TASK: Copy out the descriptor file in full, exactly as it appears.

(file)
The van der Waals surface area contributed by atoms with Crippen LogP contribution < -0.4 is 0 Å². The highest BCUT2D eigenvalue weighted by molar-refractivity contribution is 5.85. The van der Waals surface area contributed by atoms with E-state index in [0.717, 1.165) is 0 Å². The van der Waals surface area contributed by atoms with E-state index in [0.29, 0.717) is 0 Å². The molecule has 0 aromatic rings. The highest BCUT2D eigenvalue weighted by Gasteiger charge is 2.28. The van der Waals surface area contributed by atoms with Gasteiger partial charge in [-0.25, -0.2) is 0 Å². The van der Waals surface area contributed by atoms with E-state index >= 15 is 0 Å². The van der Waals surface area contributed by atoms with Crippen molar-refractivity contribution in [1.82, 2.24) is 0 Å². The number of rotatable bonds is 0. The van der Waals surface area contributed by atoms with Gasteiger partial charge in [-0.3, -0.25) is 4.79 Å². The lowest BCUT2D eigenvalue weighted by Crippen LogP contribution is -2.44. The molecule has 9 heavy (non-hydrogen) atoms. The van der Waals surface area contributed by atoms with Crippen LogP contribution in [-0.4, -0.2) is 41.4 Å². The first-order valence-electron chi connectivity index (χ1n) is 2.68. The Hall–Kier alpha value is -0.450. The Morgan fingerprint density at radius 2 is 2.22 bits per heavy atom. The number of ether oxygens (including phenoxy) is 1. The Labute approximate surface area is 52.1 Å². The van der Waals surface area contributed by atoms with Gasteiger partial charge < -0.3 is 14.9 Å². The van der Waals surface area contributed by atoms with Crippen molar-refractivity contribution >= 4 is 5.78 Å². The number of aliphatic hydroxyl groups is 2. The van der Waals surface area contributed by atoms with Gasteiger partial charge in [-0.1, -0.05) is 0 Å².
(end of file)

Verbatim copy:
The van der Waals surface area contributed by atoms with Crippen LogP contribution < -0.4 is 0 Å². The highest BCUT2D eigenvalue weighted by molar-refractivity contribution is 5.85. The van der Waals surface area contributed by atoms with E-state index in [0.717, 1.165) is 0 Å². The van der Waals surface area contributed by atoms with E-state index in [0.29, 0.717) is 0 Å². The molecule has 0 aromatic rings. The highest BCUT2D eigenvalue weighted by Gasteiger charge is 2.28. The van der Waals surface area contributed by atoms with Gasteiger partial charge in [-0.25, -0.2) is 0 Å². The van der Waals surface area contributed by atoms with E-state index >= 15 is 0 Å². The van der Waals surface area contributed by atoms with Crippen molar-refractivity contribution in [1.82, 2.24) is 0 Å². The number of rotatable bonds is 0. The van der Waals surface area contributed by atoms with Gasteiger partial charge in [-0.3, -0.25) is 4.79 Å². The lowest BCUT2D eigenvalue weighted by Crippen LogP contribution is -2.44. The molecule has 9 heavy (non-hydrogen) atoms. The van der Waals surface area contributed by atoms with Crippen LogP contribution in [-0.4, -0.2) is 41.4 Å². The first-order valence-electron chi connectivity index (χ1n) is 2.68. The Hall–Kier alpha value is -0.450. The Morgan fingerprint density at radius 2 is 2.22 bits per heavy atom. The number of ether oxygens (including phenoxy) is 1. The Labute approximate surface area is 52.1 Å². The van der Waals surface area contributed by atoms with Gasteiger partial charge < -0.3 is 14.9 Å². The van der Waals surface area contributed by atoms with Crippen molar-refractivity contribution >= 4 is 5.78 Å². The number of aliphatic hydroxyl groups is 2. The van der Waals surface area contributed by atoms with Gasteiger partial charge in [-0.1, -0.05) is 0 Å².